Social cliques are nothing special. We have all seen and been a part of them, regardless of whether we knew it or meant it. Cliques are a natural part of human society. In fact, it even goes beyond that; researchers have observed cliques in many different species of animals. A study performed in the UK even focused on feral goats, revealing they tend to be significantly more physically aggressive against goats that are not part of their “clique.” Silly animals. Humans would not do anything like that. . . right?
Cliques are understandable. After all, humans are social creatures. We generally seek out the comfort that is social interaction. We seek out and learn from other people. A lonesome human is often a weak human. We did not make it out there doing it solo. We did things in groups, in packs. Being with people makes us feel strong. The problem, however, is when we do not “belong” in a clique. When we do not “fit in.” If we feel strong when we are in a group, how do we feel when we are isolated?
Jelena Levina and Natalija Ivanova, from Latvia’s International Higher School of Practical Psychology, did a study involving high school students. After extensive studying and surveying, Levina and Ivanova were able to identify the social cliques within the student body, as well as which kids were the center of these social cliques. After identifying these students and interviewing them, they were able to identify numerous facts, two of which I will point out.
Levina and Ivanova asked children who were at the center of their social cliques, whom they referred to as “nuclear members” of their peer groups, some questions about how they perceived themselves. This is what they learned. “Adolescents who were nuclear members of their peer group reported: more positive opposite-sex relation and same-sex relation self-concepts than adolescents with secondary centrality; and more positive physical ability, physical appearance, and same-sex relation self-concepts than peripheral/isolated adolescents.”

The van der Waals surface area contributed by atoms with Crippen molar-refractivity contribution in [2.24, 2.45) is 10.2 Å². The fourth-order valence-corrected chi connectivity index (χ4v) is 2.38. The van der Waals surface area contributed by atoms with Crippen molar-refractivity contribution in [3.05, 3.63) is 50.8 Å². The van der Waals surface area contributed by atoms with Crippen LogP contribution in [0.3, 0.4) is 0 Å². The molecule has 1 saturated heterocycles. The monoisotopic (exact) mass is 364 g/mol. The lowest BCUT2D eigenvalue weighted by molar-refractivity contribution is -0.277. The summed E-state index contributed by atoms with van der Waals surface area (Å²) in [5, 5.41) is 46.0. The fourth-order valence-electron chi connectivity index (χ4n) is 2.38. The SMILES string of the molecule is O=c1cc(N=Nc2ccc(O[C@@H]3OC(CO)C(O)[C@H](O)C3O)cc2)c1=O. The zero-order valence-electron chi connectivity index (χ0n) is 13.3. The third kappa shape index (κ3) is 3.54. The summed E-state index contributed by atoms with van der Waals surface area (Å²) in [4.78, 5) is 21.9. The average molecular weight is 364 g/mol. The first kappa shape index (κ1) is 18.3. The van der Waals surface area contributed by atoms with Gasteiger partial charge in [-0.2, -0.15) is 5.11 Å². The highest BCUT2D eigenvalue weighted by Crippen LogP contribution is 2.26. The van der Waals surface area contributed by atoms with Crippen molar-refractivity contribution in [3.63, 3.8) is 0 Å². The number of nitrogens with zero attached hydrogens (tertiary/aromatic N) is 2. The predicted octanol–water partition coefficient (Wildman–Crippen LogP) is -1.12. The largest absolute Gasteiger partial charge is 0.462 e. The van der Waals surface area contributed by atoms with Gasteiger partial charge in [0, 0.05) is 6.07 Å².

Pretty cool, right? These people feel pretty good about themselves. But what about those who are on the outside of the cliques, those that do not fit in, or as Levina and Ivanova referred to them, the “peripheral adolescents?”
“Peripheral/isolated adolescents reported they had less positive physical ability and same-sex relation self-concepts than all other participants of the research, and less positive physical appearance self-concept than adolescents with nuclear status.”
To me, that seems like a pretty fancy way of saying that they felt like crap. Their self-esteem was pretty low.
Now, I am not trying to condemn social cliques. I am not trying to say that if you are part of a social clique, it is your fault that people have low self-esteem. I am not saying that at all. That would be ridiculous.
What I am trying to say, however, is that social cliques do go both ways. They make us feel important, loved, and included, but they can also make us feel like we are invisible. It may not be your job to reach out to every outsider and ask them to join – many would not want to join anyways – but I will say this: every person left out is a significant loss to the group.
Even here at EMU. Imagine how vastly our culture could grow, how much we could learn, how greatly our world view would shift, if we made a point out of getting to know someone who was not born in the same country as we were.
-Kevin Treichel, News Editor
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